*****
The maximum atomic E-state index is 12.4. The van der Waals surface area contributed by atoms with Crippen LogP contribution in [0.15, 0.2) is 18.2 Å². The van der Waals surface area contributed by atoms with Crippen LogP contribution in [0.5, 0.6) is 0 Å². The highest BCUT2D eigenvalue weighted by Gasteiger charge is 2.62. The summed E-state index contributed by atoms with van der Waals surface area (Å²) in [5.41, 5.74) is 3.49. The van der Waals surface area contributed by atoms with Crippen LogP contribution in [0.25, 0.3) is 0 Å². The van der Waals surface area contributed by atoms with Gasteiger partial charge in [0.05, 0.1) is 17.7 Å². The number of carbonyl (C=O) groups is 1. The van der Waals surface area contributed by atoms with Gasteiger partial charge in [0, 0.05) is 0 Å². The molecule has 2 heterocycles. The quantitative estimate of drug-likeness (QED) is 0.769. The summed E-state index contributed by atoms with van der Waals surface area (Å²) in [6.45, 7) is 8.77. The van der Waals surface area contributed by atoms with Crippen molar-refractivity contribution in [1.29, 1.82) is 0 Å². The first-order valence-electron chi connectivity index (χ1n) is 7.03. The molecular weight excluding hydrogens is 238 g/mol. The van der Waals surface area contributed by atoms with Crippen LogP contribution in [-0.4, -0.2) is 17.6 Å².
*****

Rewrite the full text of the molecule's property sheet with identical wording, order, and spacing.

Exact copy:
The maximum atomic E-state index is 12.4. The van der Waals surface area contributed by atoms with Crippen LogP contribution in [0.15, 0.2) is 18.2 Å². The van der Waals surface area contributed by atoms with Crippen LogP contribution in [0.5, 0.6) is 0 Å². The highest BCUT2D eigenvalue weighted by Gasteiger charge is 2.62. The summed E-state index contributed by atoms with van der Waals surface area (Å²) in [5.41, 5.74) is 3.49. The van der Waals surface area contributed by atoms with Crippen LogP contribution in [0.25, 0.3) is 0 Å². The van der Waals surface area contributed by atoms with Gasteiger partial charge in [0.05, 0.1) is 17.7 Å². The number of carbonyl (C=O) groups is 1. The van der Waals surface area contributed by atoms with Gasteiger partial charge in [0, 0.05) is 0 Å². The molecule has 2 heterocycles. The quantitative estimate of drug-likeness (QED) is 0.769. The summed E-state index contributed by atoms with van der Waals surface area (Å²) in [6.45, 7) is 8.77. The van der Waals surface area contributed by atoms with Crippen molar-refractivity contribution in [1.29, 1.82) is 0 Å². The first-order valence-electron chi connectivity index (χ1n) is 7.03. The molecular weight excluding hydrogens is 238 g/mol. The van der Waals surface area contributed by atoms with Crippen LogP contribution in [-0.4, -0.2) is 17.6 Å².